CALIFORNIA: County jails taking in more repeat felons

Inmates at Chino State Prison exercise in the yard. A new state report finds fewer ex-felons are returning to state prisons, but are headed to county jails instead.


Fewer ex-felons are returning to state prisons, according to a report released Wednesday, July 8 — but that’s because many of them are going to county jails instead when they reoffend.

The trend is affecting the safety of inmates and staff at Inland jails.

The Department of Corrections and Rehabilitation said 54 percent of felons released during the 2009-2010 fiscal year were back behind prison walls within three years, the time period for which the recidivism rate is calculated. That’s down from 61 percent reported a year ago and down from a high of 67.5 percent for inmates released from prison a decade ago, when California had one of the nation’s highest recidivism rates.

The decline coincides with the passage in October 2011 of AB 109, popularly known as Realignment, to reduce crowding in state prisons. Counties became responsible for inmates released from state prison whose most recent crimes were classified as non-serious, nonviolent and, for sex offenders, non-high risk. Criminals newly convicted of those same crimes now serve their sentences in county jails instead of prisons.

Prison inmates who violate their paroles were once returned to the prison system, said Riverside County Assistant Sheriff Jerry Gutierrez, but now they are housed in county jails.

The influx of more serious criminals has coincided with increased violence at Inland jails, though officials couldn’t say whether those felons were responsible for the increase.

The number of inmate-on-inmate assaults has almost doubled from the mid-300s annually to about the 600s since Gov. Jerry Brown signed AB109 into law, San Bernardino County Sheriff’s Department spokeswoman Cindy Bachman said.

Gutierrez said there has been “a slight uptick” in inmate-on-inmate assaults in Riverside County’s jails, and the jails are seeing more assaults on staff.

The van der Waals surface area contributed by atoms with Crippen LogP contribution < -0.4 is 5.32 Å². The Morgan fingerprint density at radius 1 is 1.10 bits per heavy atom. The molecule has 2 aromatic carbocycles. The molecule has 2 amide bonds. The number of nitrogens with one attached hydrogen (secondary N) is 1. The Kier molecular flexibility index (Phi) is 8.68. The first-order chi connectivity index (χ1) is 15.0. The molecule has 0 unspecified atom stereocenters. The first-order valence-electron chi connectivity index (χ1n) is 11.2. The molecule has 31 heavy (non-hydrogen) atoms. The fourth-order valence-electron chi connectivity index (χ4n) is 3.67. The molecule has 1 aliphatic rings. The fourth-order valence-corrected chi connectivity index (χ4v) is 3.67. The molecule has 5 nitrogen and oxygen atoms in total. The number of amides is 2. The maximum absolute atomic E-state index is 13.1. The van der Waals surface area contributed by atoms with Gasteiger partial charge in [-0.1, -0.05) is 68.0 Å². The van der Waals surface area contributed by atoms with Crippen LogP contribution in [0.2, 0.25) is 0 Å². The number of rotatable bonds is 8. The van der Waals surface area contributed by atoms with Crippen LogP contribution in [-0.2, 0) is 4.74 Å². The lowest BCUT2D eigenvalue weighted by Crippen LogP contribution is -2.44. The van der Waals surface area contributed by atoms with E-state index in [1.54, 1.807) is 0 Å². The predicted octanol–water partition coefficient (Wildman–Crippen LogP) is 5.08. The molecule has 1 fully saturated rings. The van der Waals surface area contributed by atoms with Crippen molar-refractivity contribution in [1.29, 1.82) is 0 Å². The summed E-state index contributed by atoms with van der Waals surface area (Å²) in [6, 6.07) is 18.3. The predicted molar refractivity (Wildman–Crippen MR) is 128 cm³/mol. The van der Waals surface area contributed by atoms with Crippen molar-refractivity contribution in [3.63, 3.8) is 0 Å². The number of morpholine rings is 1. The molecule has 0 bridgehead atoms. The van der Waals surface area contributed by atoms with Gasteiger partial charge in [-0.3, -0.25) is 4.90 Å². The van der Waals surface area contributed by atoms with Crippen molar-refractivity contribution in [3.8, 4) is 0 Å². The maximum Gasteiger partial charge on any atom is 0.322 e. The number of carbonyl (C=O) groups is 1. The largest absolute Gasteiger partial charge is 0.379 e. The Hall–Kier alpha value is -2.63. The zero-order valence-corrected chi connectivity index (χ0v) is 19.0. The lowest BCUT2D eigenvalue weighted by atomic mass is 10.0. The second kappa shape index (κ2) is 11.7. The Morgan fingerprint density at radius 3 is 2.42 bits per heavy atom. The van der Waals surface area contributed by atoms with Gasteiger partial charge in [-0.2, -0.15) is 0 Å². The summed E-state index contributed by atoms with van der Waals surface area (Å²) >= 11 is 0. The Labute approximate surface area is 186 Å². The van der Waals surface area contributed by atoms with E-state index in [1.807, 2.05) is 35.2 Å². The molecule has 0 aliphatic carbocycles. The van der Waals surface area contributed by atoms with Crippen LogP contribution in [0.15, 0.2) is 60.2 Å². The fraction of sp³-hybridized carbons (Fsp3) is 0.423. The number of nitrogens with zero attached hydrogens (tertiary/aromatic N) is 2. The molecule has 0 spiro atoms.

The county’s jails were operating at an average of 83 percent of capacity before AB109 became law. The increase in inmates has forced jails to release lower-risk inmates to prevent overcrowding.

“The population has slowly become dense with hardened criminals,“ Gutierrez said.

In the three-year period since the 2009-10 fiscal year, 61.4 percent of felons paroled to Riverside County reoffended and 59.8 percent of felons paroled to San Bernardino County reoffended and were returned to prison, the state corrections report said. Those figures include felons who relocated to different counties and comitted crimes there.


Arrests of felons ticked up 2 percentage points and convictions 3 percentage points in their first year of release, the period covered under the new law.

Part of that is likely due to prosecutors charging more parolees with new crimes instead of relying on parole violations to send offenders to jail for relatively brief periods, said Public Policy Institute of California researcher Magnus Lofstrom, who studies the trends.

“I don’t think that there’s any strong evidence that realignment is worsening the reoffending (rate),” he said.

Arrests declined slightly and convictions increased by less than half a percentage point over the full three-year period that the nearly 105,000 parolees released between July 2009 and June 2010 were tracked.

Corrections spokeswoman Terry Thornton said one desired effect from the law was to reduce the number of parole violators who churn through repeated prison terms so quickly that they cannot take advantage of rehabilitation programs.

The department also credited increased substance abuse treatment. Offenders who received treatment in prison and after their release returned to prison 21 percent of the time.

California also releases parolees from supervision more quickly, meaning fewer are subject to incarceration for parole violations.

The Associated Press contributed to this report